Transfer of equity: What is it and who might need to do it?
Simply put, this is the situation when the owner of a property needs to change the property’s legal titles by adding or removing a person from this document. By doing so, this will change the ownership of the property. It is important to note that in this process no sale of the property will take place, and at least one of the original owners will remain named on the title deeds.
Who may need to do it
There are many sets of circumstances that can lead a property owner to transfer some of the equity in their home. Common reasons include divorce or separation, where the assets need to be divided up. Similarly, if a single person who had purchased a property enters into a relationship, he or she may wish to add their partner to the title deeds. For those who bought a property as a joint investment, the time may have come to buy out one or more of their fellow owners, and there are also those who want to transfer a portion of a property’s ownership for taxation reasons.
How it is achieved
The equity in the term refers to the value of a property, so any transfer of this will affect the amount of the property owned by the individuals named in the property titles. This means that carrying out such a transfer must be done with care, following correct procedure. It is always best to go through this process with expert guidance, such as with Sam Conveyancing. If you bought your home through a Government Help To Buy scheme then there are other stipulations that must be followed if you wish to transfer a portion of the ownership. See the Government’s website for the most information on this.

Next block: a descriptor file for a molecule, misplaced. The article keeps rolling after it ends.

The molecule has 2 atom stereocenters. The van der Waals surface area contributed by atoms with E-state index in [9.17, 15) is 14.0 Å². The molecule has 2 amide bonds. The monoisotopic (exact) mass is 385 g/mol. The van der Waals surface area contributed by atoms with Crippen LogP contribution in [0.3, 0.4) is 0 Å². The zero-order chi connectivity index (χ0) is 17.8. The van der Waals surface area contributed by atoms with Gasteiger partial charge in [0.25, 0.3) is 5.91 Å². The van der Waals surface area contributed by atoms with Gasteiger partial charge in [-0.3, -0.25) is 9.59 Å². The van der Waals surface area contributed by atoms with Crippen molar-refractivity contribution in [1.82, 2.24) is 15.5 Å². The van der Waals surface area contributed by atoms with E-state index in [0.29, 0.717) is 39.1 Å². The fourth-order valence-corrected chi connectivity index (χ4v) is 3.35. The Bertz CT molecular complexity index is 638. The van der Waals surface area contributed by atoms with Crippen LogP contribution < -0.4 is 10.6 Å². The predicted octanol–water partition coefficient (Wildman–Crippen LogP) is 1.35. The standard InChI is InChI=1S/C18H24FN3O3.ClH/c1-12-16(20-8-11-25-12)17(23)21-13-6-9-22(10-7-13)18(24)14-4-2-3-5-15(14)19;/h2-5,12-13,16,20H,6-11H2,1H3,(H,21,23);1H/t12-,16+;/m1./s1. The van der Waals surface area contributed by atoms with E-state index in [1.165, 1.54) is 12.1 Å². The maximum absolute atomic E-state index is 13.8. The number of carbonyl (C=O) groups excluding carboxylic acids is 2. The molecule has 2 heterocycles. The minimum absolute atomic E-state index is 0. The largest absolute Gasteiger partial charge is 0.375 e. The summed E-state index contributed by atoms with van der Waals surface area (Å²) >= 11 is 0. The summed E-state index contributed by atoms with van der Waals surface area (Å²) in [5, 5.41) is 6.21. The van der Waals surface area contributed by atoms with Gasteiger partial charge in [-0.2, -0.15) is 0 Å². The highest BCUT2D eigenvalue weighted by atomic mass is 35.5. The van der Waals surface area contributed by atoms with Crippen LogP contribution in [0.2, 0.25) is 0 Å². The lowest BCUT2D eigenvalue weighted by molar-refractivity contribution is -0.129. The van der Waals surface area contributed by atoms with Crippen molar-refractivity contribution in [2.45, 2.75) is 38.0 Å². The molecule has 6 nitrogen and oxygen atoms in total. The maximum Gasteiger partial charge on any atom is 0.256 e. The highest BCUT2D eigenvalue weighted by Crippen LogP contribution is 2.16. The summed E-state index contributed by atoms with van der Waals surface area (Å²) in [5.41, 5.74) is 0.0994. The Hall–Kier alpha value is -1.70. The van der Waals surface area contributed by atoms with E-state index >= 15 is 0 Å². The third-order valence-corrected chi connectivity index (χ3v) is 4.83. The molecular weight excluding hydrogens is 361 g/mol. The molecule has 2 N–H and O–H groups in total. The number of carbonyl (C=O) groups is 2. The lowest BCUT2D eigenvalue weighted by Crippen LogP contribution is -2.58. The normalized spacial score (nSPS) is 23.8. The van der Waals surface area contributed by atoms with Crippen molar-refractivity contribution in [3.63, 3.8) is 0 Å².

The first step is obtaining an official copy of the title for the property, if it’s registered with the Land Registry. Should the property not be registered with the Land Registry, then the original title deeds must be produced in order to make the transfer. These documents will then be reviewed before the parties involved meet, in order to sign the new title deeds in the presence of a witness. This is typically carried out at a solicitor’s office. It’s important to note that if there is any mortgage or other loan secured on the property, the lender must be informed, and grant their permission in writing before the transfer may take take place. Finally, the new title deeds are registered with the Land Registry, and a fee proportional to the property’s value will need to be paid.